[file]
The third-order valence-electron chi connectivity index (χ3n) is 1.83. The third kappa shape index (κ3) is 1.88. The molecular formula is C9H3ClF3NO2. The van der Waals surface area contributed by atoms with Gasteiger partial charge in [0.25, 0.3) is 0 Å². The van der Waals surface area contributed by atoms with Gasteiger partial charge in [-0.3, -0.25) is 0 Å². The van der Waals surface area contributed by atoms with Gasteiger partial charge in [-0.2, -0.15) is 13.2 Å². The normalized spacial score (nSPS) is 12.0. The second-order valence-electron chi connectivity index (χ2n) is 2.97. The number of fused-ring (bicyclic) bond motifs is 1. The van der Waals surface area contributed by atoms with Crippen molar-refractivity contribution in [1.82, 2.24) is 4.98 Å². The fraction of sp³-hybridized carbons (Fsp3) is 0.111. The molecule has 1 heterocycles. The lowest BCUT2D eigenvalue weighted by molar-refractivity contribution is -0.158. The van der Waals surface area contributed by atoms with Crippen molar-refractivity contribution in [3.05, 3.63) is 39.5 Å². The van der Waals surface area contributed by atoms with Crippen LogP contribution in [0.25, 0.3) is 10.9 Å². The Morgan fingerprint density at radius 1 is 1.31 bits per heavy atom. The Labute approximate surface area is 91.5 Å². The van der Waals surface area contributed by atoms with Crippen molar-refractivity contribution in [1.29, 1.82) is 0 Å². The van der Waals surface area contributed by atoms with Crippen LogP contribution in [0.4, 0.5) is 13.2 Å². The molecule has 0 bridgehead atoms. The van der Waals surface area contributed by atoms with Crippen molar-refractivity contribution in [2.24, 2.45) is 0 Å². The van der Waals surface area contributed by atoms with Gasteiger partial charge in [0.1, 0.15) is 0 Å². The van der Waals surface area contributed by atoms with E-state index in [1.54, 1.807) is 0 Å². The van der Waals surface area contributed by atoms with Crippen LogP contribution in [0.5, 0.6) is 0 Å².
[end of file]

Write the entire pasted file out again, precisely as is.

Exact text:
The third-order valence-electron chi connectivity index (χ3n) is 1.83. The third kappa shape index (κ3) is 1.88. The molecular formula is C9H3ClF3NO2. The van der Waals surface area contributed by atoms with Gasteiger partial charge in [0.25, 0.3) is 0 Å². The van der Waals surface area contributed by atoms with Gasteiger partial charge in [-0.3, -0.25) is 0 Å². The van der Waals surface area contributed by atoms with Gasteiger partial charge in [-0.2, -0.15) is 13.2 Å². The normalized spacial score (nSPS) is 12.0. The second-order valence-electron chi connectivity index (χ2n) is 2.97. The number of fused-ring (bicyclic) bond motifs is 1. The van der Waals surface area contributed by atoms with Crippen molar-refractivity contribution in [1.82, 2.24) is 4.98 Å². The fraction of sp³-hybridized carbons (Fsp3) is 0.111. The molecule has 1 heterocycles. The lowest BCUT2D eigenvalue weighted by molar-refractivity contribution is -0.158. The van der Waals surface area contributed by atoms with Crippen molar-refractivity contribution in [3.05, 3.63) is 39.5 Å². The van der Waals surface area contributed by atoms with Crippen LogP contribution in [0.25, 0.3) is 10.9 Å². The Morgan fingerprint density at radius 1 is 1.31 bits per heavy atom. The Labute approximate surface area is 91.5 Å². The van der Waals surface area contributed by atoms with Crippen molar-refractivity contribution in [1.29, 1.82) is 0 Å². The van der Waals surface area contributed by atoms with Crippen LogP contribution in [0.4, 0.5) is 13.2 Å². The molecule has 0 bridgehead atoms. The van der Waals surface area contributed by atoms with Crippen molar-refractivity contribution in [2.24, 2.45) is 0 Å². The van der Waals surface area contributed by atoms with Gasteiger partial charge in [0.1, 0.15) is 0 Å². The van der Waals surface area contributed by atoms with E-state index in [1.54, 1.807) is 0 Å². The van der Waals surface area contributed by atoms with Crippen LogP contribution in [0.5, 0.6) is 0 Å².